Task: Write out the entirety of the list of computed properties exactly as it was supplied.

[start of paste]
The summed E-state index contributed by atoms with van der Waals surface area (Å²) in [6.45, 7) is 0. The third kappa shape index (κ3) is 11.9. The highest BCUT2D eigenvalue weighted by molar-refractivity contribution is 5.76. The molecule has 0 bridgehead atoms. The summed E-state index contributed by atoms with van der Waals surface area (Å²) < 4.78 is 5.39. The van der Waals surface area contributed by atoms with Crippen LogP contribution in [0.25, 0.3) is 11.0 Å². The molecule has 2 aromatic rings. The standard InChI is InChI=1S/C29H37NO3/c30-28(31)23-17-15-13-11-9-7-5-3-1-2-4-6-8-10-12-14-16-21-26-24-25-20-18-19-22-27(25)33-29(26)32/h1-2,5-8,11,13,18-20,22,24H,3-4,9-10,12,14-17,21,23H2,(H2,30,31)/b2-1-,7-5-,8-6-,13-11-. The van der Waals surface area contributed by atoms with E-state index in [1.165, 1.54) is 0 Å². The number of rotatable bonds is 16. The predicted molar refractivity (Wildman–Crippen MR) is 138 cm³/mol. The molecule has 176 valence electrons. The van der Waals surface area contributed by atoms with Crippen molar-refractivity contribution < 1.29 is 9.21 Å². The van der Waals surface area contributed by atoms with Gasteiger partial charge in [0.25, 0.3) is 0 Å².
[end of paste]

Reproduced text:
The summed E-state index contributed by atoms with van der Waals surface area (Å²) in [6.45, 7) is 0. The third kappa shape index (κ3) is 11.9. The highest BCUT2D eigenvalue weighted by molar-refractivity contribution is 5.76. The molecule has 0 bridgehead atoms. The summed E-state index contributed by atoms with van der Waals surface area (Å²) < 4.78 is 5.39. The van der Waals surface area contributed by atoms with Crippen LogP contribution in [0.25, 0.3) is 11.0 Å². The molecule has 2 aromatic rings. The standard InChI is InChI=1S/C29H37NO3/c30-28(31)23-17-15-13-11-9-7-5-3-1-2-4-6-8-10-12-14-16-21-26-24-25-20-18-19-22-27(25)33-29(26)32/h1-2,5-8,11,13,18-20,22,24H,3-4,9-10,12,14-17,21,23H2,(H2,30,31)/b2-1-,7-5-,8-6-,13-11-. The van der Waals surface area contributed by atoms with E-state index in [1.165, 1.54) is 0 Å². The number of rotatable bonds is 16. The predicted molar refractivity (Wildman–Crippen MR) is 138 cm³/mol. The molecule has 176 valence electrons. The van der Waals surface area contributed by atoms with Crippen molar-refractivity contribution < 1.29 is 9.21 Å². The van der Waals surface area contributed by atoms with Gasteiger partial charge in [0.25, 0.3) is 0 Å².